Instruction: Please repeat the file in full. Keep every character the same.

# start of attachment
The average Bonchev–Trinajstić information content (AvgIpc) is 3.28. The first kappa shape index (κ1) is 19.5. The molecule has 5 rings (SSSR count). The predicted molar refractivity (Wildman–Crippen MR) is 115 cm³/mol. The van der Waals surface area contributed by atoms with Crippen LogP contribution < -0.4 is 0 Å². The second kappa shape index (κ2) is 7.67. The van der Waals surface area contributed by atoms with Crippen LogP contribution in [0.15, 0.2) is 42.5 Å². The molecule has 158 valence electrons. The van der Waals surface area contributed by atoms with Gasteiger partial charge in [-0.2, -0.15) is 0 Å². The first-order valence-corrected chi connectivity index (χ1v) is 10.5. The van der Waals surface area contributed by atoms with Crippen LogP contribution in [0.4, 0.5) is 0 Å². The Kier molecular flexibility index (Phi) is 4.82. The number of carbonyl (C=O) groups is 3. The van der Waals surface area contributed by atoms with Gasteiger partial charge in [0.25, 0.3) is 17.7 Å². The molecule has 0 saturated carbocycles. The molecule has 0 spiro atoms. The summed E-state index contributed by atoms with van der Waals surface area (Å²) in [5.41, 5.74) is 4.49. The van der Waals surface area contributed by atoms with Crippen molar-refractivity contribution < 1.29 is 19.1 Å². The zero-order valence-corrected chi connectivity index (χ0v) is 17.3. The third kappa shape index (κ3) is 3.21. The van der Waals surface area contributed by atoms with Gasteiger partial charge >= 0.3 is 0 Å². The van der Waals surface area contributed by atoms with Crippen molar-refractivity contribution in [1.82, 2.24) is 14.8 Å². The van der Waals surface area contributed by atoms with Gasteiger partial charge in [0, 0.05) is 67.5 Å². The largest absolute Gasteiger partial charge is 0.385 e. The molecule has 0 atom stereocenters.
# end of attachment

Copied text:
The average Bonchev–Trinajstić information content (AvgIpc) is 3.28. The first kappa shape index (κ1) is 19.5. The molecule has 5 rings (SSSR count). The predicted molar refractivity (Wildman–Crippen MR) is 115 cm³/mol. The van der Waals surface area contributed by atoms with Crippen LogP contribution < -0.4 is 0 Å². The second kappa shape index (κ2) is 7.67. The van der Waals surface area contributed by atoms with Crippen LogP contribution in [0.15, 0.2) is 42.5 Å². The molecule has 158 valence electrons. The van der Waals surface area contributed by atoms with Gasteiger partial charge in [-0.2, -0.15) is 0 Å². The first-order valence-corrected chi connectivity index (χ1v) is 10.5. The van der Waals surface area contributed by atoms with Crippen LogP contribution in [0.4, 0.5) is 0 Å². The Kier molecular flexibility index (Phi) is 4.82. The number of carbonyl (C=O) groups is 3. The van der Waals surface area contributed by atoms with Gasteiger partial charge in [0.25, 0.3) is 17.7 Å². The molecule has 0 saturated carbocycles. The molecule has 0 spiro atoms. The summed E-state index contributed by atoms with van der Waals surface area (Å²) in [5.41, 5.74) is 4.49. The van der Waals surface area contributed by atoms with Crippen molar-refractivity contribution < 1.29 is 19.1 Å². The zero-order valence-corrected chi connectivity index (χ0v) is 17.3. The third kappa shape index (κ3) is 3.21. The van der Waals surface area contributed by atoms with Gasteiger partial charge >= 0.3 is 0 Å². The van der Waals surface area contributed by atoms with Crippen molar-refractivity contribution in [1.82, 2.24) is 14.8 Å². The van der Waals surface area contributed by atoms with Gasteiger partial charge in [0, 0.05) is 67.5 Å². The largest absolute Gasteiger partial charge is 0.385 e. The molecule has 0 atom stereocenters.